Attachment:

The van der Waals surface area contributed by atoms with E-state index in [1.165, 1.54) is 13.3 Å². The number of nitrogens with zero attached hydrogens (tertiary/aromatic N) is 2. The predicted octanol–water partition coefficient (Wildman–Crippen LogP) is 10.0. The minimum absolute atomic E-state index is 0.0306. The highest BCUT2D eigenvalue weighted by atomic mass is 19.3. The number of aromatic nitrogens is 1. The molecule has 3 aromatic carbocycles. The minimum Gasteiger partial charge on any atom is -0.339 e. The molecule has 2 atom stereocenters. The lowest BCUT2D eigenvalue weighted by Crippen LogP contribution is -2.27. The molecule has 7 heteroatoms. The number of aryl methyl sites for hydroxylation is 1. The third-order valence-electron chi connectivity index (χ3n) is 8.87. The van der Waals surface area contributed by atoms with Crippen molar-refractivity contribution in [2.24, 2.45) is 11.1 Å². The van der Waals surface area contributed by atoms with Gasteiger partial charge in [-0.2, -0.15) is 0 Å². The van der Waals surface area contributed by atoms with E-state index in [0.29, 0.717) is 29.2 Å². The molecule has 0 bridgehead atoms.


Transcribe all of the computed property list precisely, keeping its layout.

The van der Waals surface area contributed by atoms with E-state index in [1.165, 1.54) is 13.3 Å². The number of nitrogens with zero attached hydrogens (tertiary/aromatic N) is 2. The predicted octanol–water partition coefficient (Wildman–Crippen LogP) is 10.0. The minimum absolute atomic E-state index is 0.0306. The highest BCUT2D eigenvalue weighted by atomic mass is 19.3. The number of aromatic nitrogens is 1. The molecule has 3 aromatic carbocycles. The minimum Gasteiger partial charge on any atom is -0.339 e. The molecule has 2 atom stereocenters. The lowest BCUT2D eigenvalue weighted by Crippen LogP contribution is -2.27. The molecule has 7 heteroatoms. The number of aryl methyl sites for hydroxylation is 1. The third-order valence-electron chi connectivity index (χ3n) is 8.87. The van der Waals surface area contributed by atoms with Crippen molar-refractivity contribution in [2.24, 2.45) is 11.1 Å². The van der Waals surface area contributed by atoms with Gasteiger partial charge in [-0.2, -0.15) is 0 Å². The van der Waals surface area contributed by atoms with E-state index in [0.29, 0.717) is 29.2 Å². The molecule has 0 bridgehead atoms.